In this week’s basketball coaching conversation, learn the competitive coaching philosophy of Carleton head coach Dave Smart. Smart has architected one of the most dominant dynasties in collegiate sport history. He served as the head men’s basketball coach at Carleton University in Ottawa, Ontario from 1999 to 2019, where he led the Ravens to thirteen of the team’s fourteen U Sports national championships in men’s basketball.
Since taking over the Ravens program in 1999-00, Smart won 92 per cent of his games against Canadian opposition between 1999 and 2019. He led the Ravens to a Canadian men’s record of 87 consecutive wins in league and playoff games, from 2002-2005. Smart has been named the Canadian Collegiate Basketball Coach of the Year a record eight times, and the OUA conference coach-of-the-year awards thirteen times.
Dave Smart’s incredible success at the Canadian university level has provided him with several opportunities to work at the national level. In 2012, Smart was named the assistant coach of the Canadian Senior Men’s Basketball National team by head coach Jay Triano. In June 2013, The Development Men’s National Team completed a sweep of the Four Nations’ International Invitational Tournament with a perfect 9-0 record in registering three victories over each of the United States, Latvia and host-nation China.
Learn more from Dave Smart here: Dave Smart All Access Practices
Additional Notes from Dave Smart
“One of our big things is: it’s impossible to be special at something if you’re not having fun doing it . . in order to be special at basketball you’re going to have to redefine what your fun is.”
“I want them [players] to be successful that minute . . so that they’re putting everything they have into getting it done . . and working as hard as they can in the moment. . . You’re not going to get there if you don’t push the envelope.”
“With really good coaches, practice doesn’t end when practice ends; practice ends after you’ve spoken to all the kids you feel who’ve had a struggle that day.”
“I still think, deep down, most of these kids want to . . have relationships and want to have close connections with their team but they’ve never been given the opportunity.”
“When you make it clear that the way they [talented but self-centered players] are acting is disrespecting their friends, they tend to want to stop disrespecting their friends, they tend to want to change.”
“We encourage it [players to coach each other] but it has to be done the right way . . it has to be done on things that everybody controls.”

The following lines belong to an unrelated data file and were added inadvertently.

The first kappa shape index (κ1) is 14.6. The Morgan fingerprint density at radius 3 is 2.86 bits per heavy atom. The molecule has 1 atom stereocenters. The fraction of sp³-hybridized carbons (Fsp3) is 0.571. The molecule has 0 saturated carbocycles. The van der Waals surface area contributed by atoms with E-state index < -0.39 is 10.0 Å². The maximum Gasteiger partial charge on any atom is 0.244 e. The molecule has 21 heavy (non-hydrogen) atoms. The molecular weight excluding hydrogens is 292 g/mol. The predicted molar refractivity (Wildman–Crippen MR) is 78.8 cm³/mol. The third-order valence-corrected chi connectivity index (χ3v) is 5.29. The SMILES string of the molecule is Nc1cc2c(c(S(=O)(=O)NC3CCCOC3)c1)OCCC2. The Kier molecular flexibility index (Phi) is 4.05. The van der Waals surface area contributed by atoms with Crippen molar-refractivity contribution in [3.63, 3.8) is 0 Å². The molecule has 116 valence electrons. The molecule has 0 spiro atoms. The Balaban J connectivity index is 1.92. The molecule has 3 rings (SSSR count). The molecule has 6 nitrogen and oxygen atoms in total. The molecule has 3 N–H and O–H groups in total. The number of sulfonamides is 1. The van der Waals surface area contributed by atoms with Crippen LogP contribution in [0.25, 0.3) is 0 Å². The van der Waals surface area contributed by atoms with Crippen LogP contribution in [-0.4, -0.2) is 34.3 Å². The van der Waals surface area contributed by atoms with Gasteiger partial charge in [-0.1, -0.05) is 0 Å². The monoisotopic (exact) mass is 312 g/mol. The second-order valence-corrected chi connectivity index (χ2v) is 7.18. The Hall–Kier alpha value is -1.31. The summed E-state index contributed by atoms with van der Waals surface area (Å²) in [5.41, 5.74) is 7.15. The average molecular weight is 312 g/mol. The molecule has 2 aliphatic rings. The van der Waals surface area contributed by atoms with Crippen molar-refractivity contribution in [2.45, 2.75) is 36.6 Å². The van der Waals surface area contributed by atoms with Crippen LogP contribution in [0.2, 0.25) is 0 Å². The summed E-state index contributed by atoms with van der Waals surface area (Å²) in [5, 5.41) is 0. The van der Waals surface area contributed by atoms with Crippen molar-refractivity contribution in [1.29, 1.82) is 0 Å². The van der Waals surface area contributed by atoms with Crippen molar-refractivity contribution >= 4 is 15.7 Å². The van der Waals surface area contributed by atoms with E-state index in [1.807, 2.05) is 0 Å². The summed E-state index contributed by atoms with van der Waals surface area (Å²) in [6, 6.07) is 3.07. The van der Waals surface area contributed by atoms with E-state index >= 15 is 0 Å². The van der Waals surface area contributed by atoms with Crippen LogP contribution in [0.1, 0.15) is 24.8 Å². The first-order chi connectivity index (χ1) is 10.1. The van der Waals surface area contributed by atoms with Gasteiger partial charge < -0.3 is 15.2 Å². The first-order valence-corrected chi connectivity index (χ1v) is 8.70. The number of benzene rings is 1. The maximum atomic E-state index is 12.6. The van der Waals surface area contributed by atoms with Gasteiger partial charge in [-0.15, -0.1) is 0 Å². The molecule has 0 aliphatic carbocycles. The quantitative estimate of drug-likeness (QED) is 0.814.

“I get very upset when there is not positive or negative reinforcement after every possession in practice . . the leaders on the team . . are expected to care after every single possession. Good or bad they need to care.”
“Without caring, you are really bad at leading.”
“I just think we’ve done a really, really good job of teaching players to own their own confidence and . . not allowing a coach to own it and certainly, not allowing anyone on the other team to own it, not needing to fake it . . “
Q: What is the one thing that stands out that you think coaches could improve the most?
A: Accountability. How you establish that accountability is based on your personality . . if you want to sustain success, you have to have accountability all the time.”
“You can’t run a practice with drills that you think will look good in practice and think that that’s going to translate over to the game.”
“If players aren’t put into uncomfortable situations constantly in your practice environment, they’re not going to react well to uncomfortable situations in a game. There’s always going to be uncomfortable situations against anyone good.”
“I think you need to separate what is development, and they do it at a speed that is only development . . if you’re going to do it at full speed, then it’s a competition.”
“When you graduate university, if you’re not a competitive person you’re almost in worse shape than you would’ve been 20 years ago. Yet, we’re trying to teach people competition isn’t the most important thing.”
“Our guys know their roles . . we just establish roles so early . . I think everybody needs to be good at roles in order to play at the highest level.”
“If you don’t know how to be a role player, it’s going to be really difficult to be successful at the highest level.”
“When we go into games, we don’t spend a lot of time on what people run . . but we’re really all about how we cover each individual.”
Click below to listen in if you listen on:
1:00 – Coaching human being to be better in so many ways
2:30 – What is Fun
4:00 – Don’t like using or talking about the word “PROCESS”
8:00 – Explaining to people his Philosophy
10:00 – Finding Ways to Win
12:30 – Talking about Evil Players
14:50 – Behavior Change
16:00 – “Better than everybody else”
18:30 – Types of People you Coach
24:00 – Never Loses to the Bad Teams
25:00 – Player Led Leadership
30:00 – Player Development
33:00 – “Reactionary” Coaching
35:20 – Mini Conversations
38:30 – Consequences for Players
40:30 – Consequences of Winning and Losing in a Drill
43:00 – What has Most Impacted his Success
46:00 – The Need for Accountability
49:00 – Philosophy of “There is too much…”
51:15 – How Many Shots in Practice
53:00 – Competition-Based Practices
56:00 – Slow Learning
1:04:00 – Things that helped them succeed against Division I Teams
1:08:00 – Conclusion
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